Georgian the first college to receive special military veteran training

As a military-connected college, Georgian is committed to providing military-connected learners with an exceptional education, as well as developing curriculum that’s inclusive of the military community. This initiative extends to several Community Safety and Human Services programs, where students are studying to become first responders, counsellors, and mental health and social service workers.

Recently, Georgian hosted the Toronto Police Service at the Orillia Campus who presented their newly developed Military Veteran Wellness Program. The program is delivered to Canadian law enforcement members and empowers them to give veterans the support services they need to improve their transition to civilian life.

A large group of people stand in an auditorium with a projector screen behind them.

Students from multiple Georgian programs took part including Protection, Security and Investigation, Police Foundations, Addictions: Treatment and Prevention, Social Service Worker, and Honours Bachelor of Counselling Psychology.

Professional and academic communities came together to discuss issues related to mental health and well-being, and how front-line responders can identify and better interact with military veterans, preparing students for their future careers. Through this training students learned about:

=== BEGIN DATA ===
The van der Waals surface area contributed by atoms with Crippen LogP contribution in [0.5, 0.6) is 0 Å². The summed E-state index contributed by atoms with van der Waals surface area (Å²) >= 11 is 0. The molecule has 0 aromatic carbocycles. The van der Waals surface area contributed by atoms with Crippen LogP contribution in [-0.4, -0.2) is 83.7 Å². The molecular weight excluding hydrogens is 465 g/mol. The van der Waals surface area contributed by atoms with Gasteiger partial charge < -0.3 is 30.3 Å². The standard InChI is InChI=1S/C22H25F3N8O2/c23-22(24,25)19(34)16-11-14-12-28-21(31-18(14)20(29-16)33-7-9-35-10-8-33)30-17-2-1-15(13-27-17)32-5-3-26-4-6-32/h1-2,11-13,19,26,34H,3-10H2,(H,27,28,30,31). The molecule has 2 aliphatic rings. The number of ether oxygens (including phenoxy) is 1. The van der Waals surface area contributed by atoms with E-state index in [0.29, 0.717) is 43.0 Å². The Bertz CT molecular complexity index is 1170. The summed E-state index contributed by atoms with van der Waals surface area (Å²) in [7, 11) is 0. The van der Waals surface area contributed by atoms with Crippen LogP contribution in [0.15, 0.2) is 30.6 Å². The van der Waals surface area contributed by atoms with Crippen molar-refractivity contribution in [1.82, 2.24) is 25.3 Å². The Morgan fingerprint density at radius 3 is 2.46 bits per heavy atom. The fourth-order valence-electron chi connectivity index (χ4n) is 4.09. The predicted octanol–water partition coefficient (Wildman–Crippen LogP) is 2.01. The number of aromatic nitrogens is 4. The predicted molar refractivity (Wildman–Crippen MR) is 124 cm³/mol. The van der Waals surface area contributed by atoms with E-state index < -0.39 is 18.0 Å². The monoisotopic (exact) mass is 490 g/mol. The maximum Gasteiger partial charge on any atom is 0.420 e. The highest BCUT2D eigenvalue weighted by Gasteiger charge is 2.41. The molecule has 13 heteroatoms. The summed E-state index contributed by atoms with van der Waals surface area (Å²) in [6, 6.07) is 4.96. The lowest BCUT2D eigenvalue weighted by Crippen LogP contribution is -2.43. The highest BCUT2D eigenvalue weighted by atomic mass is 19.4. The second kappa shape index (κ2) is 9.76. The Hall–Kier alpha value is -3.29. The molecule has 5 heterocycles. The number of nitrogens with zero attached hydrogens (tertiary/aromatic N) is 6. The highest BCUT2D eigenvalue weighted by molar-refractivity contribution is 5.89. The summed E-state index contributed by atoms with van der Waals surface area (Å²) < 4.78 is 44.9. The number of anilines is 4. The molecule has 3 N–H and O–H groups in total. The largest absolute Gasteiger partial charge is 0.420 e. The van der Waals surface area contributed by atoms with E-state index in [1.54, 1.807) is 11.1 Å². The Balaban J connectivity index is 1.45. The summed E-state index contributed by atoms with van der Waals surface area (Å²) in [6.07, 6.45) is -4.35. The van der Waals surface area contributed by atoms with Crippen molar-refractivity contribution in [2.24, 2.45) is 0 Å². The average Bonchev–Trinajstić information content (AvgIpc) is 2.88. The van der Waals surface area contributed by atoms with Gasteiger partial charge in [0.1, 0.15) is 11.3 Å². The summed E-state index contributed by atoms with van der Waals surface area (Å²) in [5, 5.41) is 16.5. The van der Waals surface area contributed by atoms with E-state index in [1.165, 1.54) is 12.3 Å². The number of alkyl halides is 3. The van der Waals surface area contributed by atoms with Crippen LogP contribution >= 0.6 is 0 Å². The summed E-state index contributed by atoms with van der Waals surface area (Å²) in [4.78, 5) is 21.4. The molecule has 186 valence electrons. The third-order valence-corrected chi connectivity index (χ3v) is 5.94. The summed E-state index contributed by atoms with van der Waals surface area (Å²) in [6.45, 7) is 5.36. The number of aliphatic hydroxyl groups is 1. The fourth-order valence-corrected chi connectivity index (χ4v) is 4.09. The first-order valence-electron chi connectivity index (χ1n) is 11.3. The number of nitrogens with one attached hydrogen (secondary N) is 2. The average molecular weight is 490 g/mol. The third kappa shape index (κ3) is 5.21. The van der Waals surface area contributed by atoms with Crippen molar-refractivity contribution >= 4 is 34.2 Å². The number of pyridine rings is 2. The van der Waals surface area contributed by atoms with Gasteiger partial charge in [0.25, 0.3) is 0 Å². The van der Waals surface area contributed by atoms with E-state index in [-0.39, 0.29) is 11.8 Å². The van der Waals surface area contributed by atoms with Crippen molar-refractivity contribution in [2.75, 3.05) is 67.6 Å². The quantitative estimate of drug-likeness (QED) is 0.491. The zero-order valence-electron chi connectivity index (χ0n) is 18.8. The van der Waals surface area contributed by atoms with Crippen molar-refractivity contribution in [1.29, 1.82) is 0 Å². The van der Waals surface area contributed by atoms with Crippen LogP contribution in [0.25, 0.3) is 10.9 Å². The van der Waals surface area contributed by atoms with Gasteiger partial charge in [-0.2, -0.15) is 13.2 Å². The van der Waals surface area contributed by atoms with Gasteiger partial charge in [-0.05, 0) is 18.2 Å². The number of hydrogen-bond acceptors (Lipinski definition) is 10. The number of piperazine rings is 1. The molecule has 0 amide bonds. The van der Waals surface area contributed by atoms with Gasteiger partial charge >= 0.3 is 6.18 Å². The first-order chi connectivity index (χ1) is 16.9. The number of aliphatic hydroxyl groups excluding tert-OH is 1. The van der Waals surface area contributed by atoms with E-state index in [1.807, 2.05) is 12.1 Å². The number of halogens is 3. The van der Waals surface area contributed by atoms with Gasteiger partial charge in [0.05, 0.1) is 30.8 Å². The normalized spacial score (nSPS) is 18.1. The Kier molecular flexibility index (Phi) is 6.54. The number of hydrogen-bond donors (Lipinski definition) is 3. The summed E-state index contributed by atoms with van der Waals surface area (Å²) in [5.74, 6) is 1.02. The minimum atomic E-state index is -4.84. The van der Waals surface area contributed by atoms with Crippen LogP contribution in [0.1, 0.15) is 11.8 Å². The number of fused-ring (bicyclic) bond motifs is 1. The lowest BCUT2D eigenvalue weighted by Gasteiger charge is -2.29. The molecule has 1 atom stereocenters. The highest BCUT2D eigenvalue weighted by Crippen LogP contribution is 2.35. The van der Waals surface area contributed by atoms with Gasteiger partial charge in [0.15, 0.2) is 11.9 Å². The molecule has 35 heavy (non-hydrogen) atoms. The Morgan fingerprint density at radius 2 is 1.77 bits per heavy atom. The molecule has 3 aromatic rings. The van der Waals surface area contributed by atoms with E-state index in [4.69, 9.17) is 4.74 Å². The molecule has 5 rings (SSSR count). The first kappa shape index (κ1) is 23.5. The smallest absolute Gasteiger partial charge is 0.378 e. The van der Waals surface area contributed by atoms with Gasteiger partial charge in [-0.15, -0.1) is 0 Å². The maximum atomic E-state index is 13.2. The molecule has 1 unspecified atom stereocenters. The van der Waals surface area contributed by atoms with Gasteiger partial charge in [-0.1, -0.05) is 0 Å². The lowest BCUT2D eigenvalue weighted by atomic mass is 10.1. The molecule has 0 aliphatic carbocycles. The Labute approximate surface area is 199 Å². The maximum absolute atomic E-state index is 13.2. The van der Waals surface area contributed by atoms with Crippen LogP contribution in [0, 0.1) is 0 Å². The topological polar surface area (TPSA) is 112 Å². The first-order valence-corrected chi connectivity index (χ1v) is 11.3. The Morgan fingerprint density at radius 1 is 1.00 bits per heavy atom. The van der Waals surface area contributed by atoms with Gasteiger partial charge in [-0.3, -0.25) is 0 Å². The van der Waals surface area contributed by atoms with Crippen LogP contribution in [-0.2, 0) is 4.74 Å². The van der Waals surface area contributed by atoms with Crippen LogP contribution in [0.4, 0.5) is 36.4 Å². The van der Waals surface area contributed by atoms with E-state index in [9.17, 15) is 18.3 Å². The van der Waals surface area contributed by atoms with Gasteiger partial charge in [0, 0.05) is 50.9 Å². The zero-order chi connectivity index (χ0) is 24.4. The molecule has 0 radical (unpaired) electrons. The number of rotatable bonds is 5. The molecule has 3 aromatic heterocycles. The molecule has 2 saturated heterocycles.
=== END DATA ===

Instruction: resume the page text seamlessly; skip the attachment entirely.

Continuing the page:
• de-escalation techniques for a veteran in crisis,
  • social services available to veterans, and
  • how to refer a veteran to help.

Stephen Waller, Program Coordinator for the Protection, Security and Investigation program, organized the visit, making Georgian the first and only college to receive this training. “This was an incredible opportunity for students to meet with and talk to currently serving first responders and mental health professionals,” he said.

This training helped prepare students who are looking for careers in the military, first responder or public safety domains to build resiliency, recognize signs and symptoms of someone in mental health distress and provide the necessary support.

Making this training available to students is part of Georgian’s commitment to the United Nations Sustainable Development Goals (UN SDGs), specifically supporting goal number three (Good Health and Well-being), and number four (Quality Education).

Our categories